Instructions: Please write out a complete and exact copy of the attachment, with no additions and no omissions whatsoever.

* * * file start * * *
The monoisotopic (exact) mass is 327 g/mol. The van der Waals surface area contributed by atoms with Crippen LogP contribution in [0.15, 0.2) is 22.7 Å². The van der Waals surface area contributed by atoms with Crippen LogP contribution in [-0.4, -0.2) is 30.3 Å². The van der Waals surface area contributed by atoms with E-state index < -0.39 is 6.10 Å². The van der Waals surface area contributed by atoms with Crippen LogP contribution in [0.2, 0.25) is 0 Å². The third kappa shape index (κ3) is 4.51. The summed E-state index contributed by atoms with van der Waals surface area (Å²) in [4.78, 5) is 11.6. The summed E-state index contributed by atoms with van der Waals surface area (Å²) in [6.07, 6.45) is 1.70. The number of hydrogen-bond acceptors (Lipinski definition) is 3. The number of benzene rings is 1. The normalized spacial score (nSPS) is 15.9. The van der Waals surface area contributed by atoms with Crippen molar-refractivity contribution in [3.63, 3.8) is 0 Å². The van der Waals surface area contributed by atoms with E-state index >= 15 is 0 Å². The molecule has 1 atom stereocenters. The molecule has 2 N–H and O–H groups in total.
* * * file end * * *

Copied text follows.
The monoisotopic (exact) mass is 327 g/mol. The van der Waals surface area contributed by atoms with Crippen LogP contribution in [0.15, 0.2) is 22.7 Å². The van der Waals surface area contributed by atoms with Crippen LogP contribution in [-0.4, -0.2) is 30.3 Å². The van der Waals surface area contributed by atoms with E-state index < -0.39 is 6.10 Å². The van der Waals surface area contributed by atoms with Crippen LogP contribution in [0.2, 0.25) is 0 Å². The third kappa shape index (κ3) is 4.51. The summed E-state index contributed by atoms with van der Waals surface area (Å²) in [4.78, 5) is 11.6. The summed E-state index contributed by atoms with van der Waals surface area (Å²) in [6.07, 6.45) is 1.70. The number of hydrogen-bond acceptors (Lipinski definition) is 3. The number of benzene rings is 1. The normalized spacial score (nSPS) is 15.9. The van der Waals surface area contributed by atoms with Crippen molar-refractivity contribution in [3.63, 3.8) is 0 Å². The van der Waals surface area contributed by atoms with E-state index >= 15 is 0 Å². The molecule has 1 atom stereocenters. The molecule has 2 N–H and O–H groups in total.